GLASGOW - A Canadian team of voter-contact experts working with Scotland’s Yes team is forecasting that Scots will vote by as much as 54-46 in favour of independence when the final vote is tallied early on Friday morning.
“I believe they’re going to win,” said Mike O’Neill of the Canadian voter-targeting firm First Contact, which has been doing data-modelling work with two academics, one of them Canadian, to profile likely Yes and No support in Thursday’s referendum.
“I feel pretty confident,” O’Neill said.
The bold prediction flies in the face of most poll predictions that are still giving a narrow edge to the No forces as Scotland began voting early Thursday on whether to go it alone or stay with the United Kingdom.
Turnout was reported to be brisk and large at the more than 5,500 polling sites across Scotland. At most of them, Yes and No teams were staked outside the front, smiling and handing out pamphlets to the still-undecided Scots who could be making up their minds at the ballot box.
“It’s those kind of voters who make things volatile,” O’Neill cautioned. But as far as he could see from his early calculations and voter-profiling models, Yes had reason to feel optimistic about the result – which won’t be known until early Friday morning.
O’Neill was camped out at the Glasgow headquarters of the Yes team on Thursday afternoon, working side-by-side with a social-media team busy monitoring Facebook and Twitter for early signs of how the close race was tilting.
Stewart Kirkpatrick, head of the social-media team, was busily tapping out messages to a “wobbly No voter,” as he called it, while also keeping score of Yes and No support. By mid-afternoon on Thursday, the Yes side’s Facebook page had more than 323,700 “likes,” compared to roughly 219,000 for No. On Twitter, Yes had about 103,000 followers, compared to about 42,000 for the No side.
Those figures may reflect the larger demographics in the extremely close-fought Scottish referendum, in which the Yes side has appeared to attract a lot of youth voters, while the No side is generally seen as more attractive to older Scots.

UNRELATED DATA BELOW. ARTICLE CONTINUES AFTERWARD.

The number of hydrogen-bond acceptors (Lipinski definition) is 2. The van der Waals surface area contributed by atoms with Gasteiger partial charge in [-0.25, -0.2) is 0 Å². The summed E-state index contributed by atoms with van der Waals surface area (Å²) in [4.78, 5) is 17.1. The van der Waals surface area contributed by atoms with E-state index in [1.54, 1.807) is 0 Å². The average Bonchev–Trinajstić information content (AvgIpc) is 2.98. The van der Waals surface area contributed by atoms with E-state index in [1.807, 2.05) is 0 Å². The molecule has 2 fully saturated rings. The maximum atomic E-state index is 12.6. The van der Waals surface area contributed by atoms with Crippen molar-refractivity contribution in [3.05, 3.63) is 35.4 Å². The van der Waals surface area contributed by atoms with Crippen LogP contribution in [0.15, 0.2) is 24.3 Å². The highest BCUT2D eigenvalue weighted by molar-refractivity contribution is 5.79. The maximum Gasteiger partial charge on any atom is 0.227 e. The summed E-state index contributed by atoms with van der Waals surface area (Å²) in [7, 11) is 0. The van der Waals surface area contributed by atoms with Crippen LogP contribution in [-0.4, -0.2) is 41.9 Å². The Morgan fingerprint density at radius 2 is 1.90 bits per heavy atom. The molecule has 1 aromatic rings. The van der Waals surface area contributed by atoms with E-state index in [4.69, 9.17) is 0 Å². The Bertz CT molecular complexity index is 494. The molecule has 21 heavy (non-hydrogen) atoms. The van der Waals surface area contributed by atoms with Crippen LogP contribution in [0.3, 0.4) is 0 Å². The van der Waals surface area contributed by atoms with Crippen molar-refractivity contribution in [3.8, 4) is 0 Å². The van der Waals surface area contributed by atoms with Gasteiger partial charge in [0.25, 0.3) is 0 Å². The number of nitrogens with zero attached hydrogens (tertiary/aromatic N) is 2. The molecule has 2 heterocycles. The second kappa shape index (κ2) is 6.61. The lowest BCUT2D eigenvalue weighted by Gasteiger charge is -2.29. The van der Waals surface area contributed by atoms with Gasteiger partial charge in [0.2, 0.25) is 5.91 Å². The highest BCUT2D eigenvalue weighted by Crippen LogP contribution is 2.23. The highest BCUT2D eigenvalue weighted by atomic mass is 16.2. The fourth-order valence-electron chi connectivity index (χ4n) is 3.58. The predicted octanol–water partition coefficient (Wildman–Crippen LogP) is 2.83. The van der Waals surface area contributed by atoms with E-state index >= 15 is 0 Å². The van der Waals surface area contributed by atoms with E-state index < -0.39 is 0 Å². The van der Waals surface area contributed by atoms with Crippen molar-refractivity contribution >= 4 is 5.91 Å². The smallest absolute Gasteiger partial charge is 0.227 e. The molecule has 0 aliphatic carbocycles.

As well, the Yes side have been the far more visible and demonstrative in the final week, but the people who have been watching this referendum closely say that the No may remain the silent majority.
That impression was sealed with a visit to the two headquarters in Glasgow on Thursday. While the Yes team’s storefront operation was doing a brisk trade in T-shirts, buttons and other campaign swag from passers-by who wandered in through the doors, the No team, on the fourth floor of a shopping-mall office, was closed to visitors.
“Everyone’s out campaigning,” a woman wearing No badge said, closing the door. “There’s no one here to talk right now.”
On Wednesday night, on the eve of the referendum, high-spirited bands of young Yes voters were marching all through streets in Glasgow and Edinburgh, singing and shouting until late into the night.
O’Neill, whose firm has done most of its work with federal Liberals in Canada since 1997 met with Scotland’s Yes team back in 2013 and was surprised with the level of technical sophistication they were amassing before the referendum. First Contact has been working with Yes for the past eight weeks, organizing data according to postal registrations, demographic and canvassing data to identify where Yes needed to build or grow support.
The two academics working with O’Neill are Matthew Lebo, a Canadian working at Stonybrook University, and Andrew Sidman, a professor at City College in New York. They have been discovering a significant “canvas effect,” in Scotland, said O’Neill, by which Yes was building its support through networks of neighbours and communities.
If O’Neill’s prediction is correct, it will represent a major upset victory for Scotland’s First Minister Alex Salmond and his Yes team.
In his final campaign message published in Scottish papers on Thursday, Salmond said that whether it was Yes or No, his country had been transformed by the referendum.
“Our nation is alive with energy and excitement about the future,” Salmond said.
“For all of this, Scotland is richer. It is this popular energy which gives confidence for Scotland’s future.”